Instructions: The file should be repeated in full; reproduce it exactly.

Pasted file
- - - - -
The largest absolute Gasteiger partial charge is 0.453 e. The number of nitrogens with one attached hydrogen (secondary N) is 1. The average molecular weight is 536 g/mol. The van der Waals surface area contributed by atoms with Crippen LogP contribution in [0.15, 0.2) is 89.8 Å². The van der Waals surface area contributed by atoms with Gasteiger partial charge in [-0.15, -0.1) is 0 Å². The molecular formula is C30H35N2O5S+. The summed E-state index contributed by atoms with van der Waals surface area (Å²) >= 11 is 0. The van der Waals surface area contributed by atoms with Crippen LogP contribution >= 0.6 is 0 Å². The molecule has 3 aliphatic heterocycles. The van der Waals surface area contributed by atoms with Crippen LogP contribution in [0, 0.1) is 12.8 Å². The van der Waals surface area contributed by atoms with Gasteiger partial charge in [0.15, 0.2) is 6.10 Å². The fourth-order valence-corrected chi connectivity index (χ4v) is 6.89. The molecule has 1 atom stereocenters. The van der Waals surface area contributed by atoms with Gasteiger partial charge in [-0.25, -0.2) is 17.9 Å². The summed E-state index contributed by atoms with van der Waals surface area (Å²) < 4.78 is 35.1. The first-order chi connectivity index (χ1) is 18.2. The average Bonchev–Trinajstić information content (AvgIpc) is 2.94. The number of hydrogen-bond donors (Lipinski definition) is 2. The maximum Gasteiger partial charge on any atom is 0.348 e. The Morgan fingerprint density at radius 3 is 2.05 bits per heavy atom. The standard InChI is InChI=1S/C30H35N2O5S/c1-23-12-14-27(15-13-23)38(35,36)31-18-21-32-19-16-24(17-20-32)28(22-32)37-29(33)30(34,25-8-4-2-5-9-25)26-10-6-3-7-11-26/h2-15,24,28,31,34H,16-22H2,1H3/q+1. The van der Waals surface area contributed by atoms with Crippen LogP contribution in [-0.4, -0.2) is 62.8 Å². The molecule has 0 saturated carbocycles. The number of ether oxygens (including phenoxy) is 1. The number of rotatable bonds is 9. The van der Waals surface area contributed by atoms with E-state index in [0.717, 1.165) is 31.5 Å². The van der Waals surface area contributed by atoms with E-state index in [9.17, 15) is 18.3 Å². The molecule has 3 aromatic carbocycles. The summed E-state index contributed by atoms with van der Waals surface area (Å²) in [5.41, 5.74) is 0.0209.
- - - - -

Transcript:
The largest absolute Gasteiger partial charge is 0.453 e. The number of nitrogens with one attached hydrogen (secondary N) is 1. The average molecular weight is 536 g/mol. The van der Waals surface area contributed by atoms with Crippen LogP contribution in [0.15, 0.2) is 89.8 Å². The van der Waals surface area contributed by atoms with Gasteiger partial charge in [-0.15, -0.1) is 0 Å². The molecular formula is C30H35N2O5S+. The summed E-state index contributed by atoms with van der Waals surface area (Å²) >= 11 is 0. The van der Waals surface area contributed by atoms with Crippen LogP contribution >= 0.6 is 0 Å². The molecule has 3 aliphatic heterocycles. The van der Waals surface area contributed by atoms with Crippen LogP contribution in [0, 0.1) is 12.8 Å². The van der Waals surface area contributed by atoms with Gasteiger partial charge in [0.15, 0.2) is 6.10 Å². The fourth-order valence-corrected chi connectivity index (χ4v) is 6.89. The molecule has 1 atom stereocenters. The van der Waals surface area contributed by atoms with Gasteiger partial charge in [-0.25, -0.2) is 17.9 Å². The summed E-state index contributed by atoms with van der Waals surface area (Å²) < 4.78 is 35.1. The first-order chi connectivity index (χ1) is 18.2. The average Bonchev–Trinajstić information content (AvgIpc) is 2.94. The number of hydrogen-bond donors (Lipinski definition) is 2. The maximum Gasteiger partial charge on any atom is 0.348 e. The Morgan fingerprint density at radius 3 is 2.05 bits per heavy atom. The standard InChI is InChI=1S/C30H35N2O5S/c1-23-12-14-27(15-13-23)38(35,36)31-18-21-32-19-16-24(17-20-32)28(22-32)37-29(33)30(34,25-8-4-2-5-9-25)26-10-6-3-7-11-26/h2-15,24,28,31,34H,16-22H2,1H3/q+1. The van der Waals surface area contributed by atoms with Crippen LogP contribution in [-0.4, -0.2) is 62.8 Å². The molecule has 0 saturated carbocycles. The number of ether oxygens (including phenoxy) is 1. The number of rotatable bonds is 9. The van der Waals surface area contributed by atoms with E-state index in [0.717, 1.165) is 31.5 Å². The van der Waals surface area contributed by atoms with E-state index in [9.17, 15) is 18.3 Å². The molecule has 3 aromatic carbocycles. The summed E-state index contributed by atoms with van der Waals surface area (Å²) in [5.41, 5.74) is 0.0209.